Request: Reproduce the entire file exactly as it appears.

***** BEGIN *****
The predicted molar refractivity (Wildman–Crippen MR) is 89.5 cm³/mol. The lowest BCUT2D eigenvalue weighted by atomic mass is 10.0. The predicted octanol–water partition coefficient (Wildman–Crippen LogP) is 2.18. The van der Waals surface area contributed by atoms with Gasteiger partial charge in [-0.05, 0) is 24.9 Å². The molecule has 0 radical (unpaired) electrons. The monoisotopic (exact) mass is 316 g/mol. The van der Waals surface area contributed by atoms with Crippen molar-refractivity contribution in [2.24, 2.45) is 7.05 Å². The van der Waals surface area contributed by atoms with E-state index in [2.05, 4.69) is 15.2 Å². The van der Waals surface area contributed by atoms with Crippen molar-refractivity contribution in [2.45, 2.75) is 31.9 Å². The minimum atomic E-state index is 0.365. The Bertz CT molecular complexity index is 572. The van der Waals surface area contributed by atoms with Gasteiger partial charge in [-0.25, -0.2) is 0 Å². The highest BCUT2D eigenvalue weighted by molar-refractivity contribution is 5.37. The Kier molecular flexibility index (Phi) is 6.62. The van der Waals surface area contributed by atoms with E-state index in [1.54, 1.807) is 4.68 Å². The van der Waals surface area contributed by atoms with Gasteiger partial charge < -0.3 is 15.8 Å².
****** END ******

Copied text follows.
The predicted molar refractivity (Wildman–Crippen MR) is 89.5 cm³/mol. The lowest BCUT2D eigenvalue weighted by atomic mass is 10.0. The predicted octanol–water partition coefficient (Wildman–Crippen LogP) is 2.18. The van der Waals surface area contributed by atoms with Gasteiger partial charge in [-0.05, 0) is 24.9 Å². The molecule has 0 radical (unpaired) electrons. The monoisotopic (exact) mass is 316 g/mol. The van der Waals surface area contributed by atoms with Crippen molar-refractivity contribution in [2.24, 2.45) is 7.05 Å². The van der Waals surface area contributed by atoms with E-state index in [2.05, 4.69) is 15.2 Å². The van der Waals surface area contributed by atoms with Crippen molar-refractivity contribution in [2.45, 2.75) is 31.9 Å². The minimum atomic E-state index is 0.365. The Bertz CT molecular complexity index is 572. The van der Waals surface area contributed by atoms with Gasteiger partial charge in [-0.25, -0.2) is 0 Å². The highest BCUT2D eigenvalue weighted by molar-refractivity contribution is 5.37. The Kier molecular flexibility index (Phi) is 6.62. The van der Waals surface area contributed by atoms with E-state index in [1.54, 1.807) is 4.68 Å². The van der Waals surface area contributed by atoms with Gasteiger partial charge < -0.3 is 15.8 Å².